TORONTO – After outlasting Aaron Gordon in what many believe was the best slam dunk contest in All-Star weekend history Saturday night, Timberwolves guard Zach LaVine posted a touching tribute to the late Flip Saunders on social media.
Saunders, the Wolves president and coach, died suddenly from Hodgkin's lymphoma only days before the season started. Saunders drafted LaVine 13th overall two years ago despite the young guard playing only one season as a bench player at UCLA.
On Instagram and Twitter, LaVine posted a photo of his dunk championship trophy resting on a black Wolves jersey. The name "FLIP" was written across the back and LaVine's No. 8 was rotated horizontally to mimic an infinity sign.
"I dedicate this dunk contest and the trophy to my late coach, Flip Saunders and the Saunders family," LaVine wrote. "He's the one that always believed in me and drafted me! We all loved Flip and his memory will love on forever!"
LaVine and Orlando's Gordon went back and forth in their showdown. LaVine pulled off a between-the-legs dunk from the free-throw line on the second tiebreaker to take home his second consecutive dunk contest trophy, joining Michael Jordan, Jason Richardson and Nate Robinson as players to pull off that feat.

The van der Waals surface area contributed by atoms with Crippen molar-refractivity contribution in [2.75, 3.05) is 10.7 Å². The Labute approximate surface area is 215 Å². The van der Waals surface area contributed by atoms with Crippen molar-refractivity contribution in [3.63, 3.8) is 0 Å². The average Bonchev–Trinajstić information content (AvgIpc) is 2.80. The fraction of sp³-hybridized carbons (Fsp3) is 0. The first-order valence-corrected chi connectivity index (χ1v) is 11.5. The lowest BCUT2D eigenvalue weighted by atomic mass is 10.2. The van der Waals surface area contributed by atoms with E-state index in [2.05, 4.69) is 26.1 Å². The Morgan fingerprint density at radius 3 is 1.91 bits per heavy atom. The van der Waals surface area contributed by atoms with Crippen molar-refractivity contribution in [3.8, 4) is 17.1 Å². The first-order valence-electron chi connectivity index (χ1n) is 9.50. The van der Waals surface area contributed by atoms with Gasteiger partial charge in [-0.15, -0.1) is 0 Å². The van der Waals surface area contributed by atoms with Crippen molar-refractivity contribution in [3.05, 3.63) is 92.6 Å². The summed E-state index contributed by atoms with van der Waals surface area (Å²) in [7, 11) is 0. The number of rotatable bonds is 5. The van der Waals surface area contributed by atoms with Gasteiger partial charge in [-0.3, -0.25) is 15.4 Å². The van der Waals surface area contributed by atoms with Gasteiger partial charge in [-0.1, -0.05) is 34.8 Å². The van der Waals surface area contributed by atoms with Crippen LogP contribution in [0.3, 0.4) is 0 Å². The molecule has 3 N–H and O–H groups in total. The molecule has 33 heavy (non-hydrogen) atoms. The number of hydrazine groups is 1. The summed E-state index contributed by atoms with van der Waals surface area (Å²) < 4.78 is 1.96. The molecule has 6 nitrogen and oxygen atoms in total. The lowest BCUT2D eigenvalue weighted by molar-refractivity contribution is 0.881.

LaVine said he had never tried the dunk before, but he had already used all four of the dunks he planned to do when fellow contestant Will Barton told him to try it.
He pulled it off, putting an emphatic punctuation on a contest that instantly drew comparisons to the showdown between Jordan and Dominique Wilkins in 1988.
"I just think that was the best contest," LaVine said. "There was some stuff that's never been done before. I don't want to get into the greats — Mike, they're in a different breath. If you really look at it as a whole, we were doing dunks that professional dunkers take four or five tries to do and we were doing it on the first try. It was ridiculous, man."
The night started as a coronation when on his first dunk LaVine grabbed the ball off the bounce, wrapped the ball around his back before cupping it with his right hand and threw it down. But once the contest was whittled to two contestants, Gordon put on a show every bit LaVine's equal.
"If I knew it was going to be like that, I would have prepared better and we would have been here dunking all night, going back 50 after 50 after 50 after 50," Gordon said. "We would have been here all night. I didn't know it was going to be like that."
Said LaVine: "He ... did some crazy, ridiculous dunks. I'm just glad I got the last laugh."
The door finally opened for LaVine when Gordon was awarded a 47 on his fourth dunk of the second round.
"Zach's an incredible dunker," Gordon said. "He went through the legs from the free-throw line. That is insane. So off that dunk, you've got to give it to him. That's why the trophy's with him and not with me."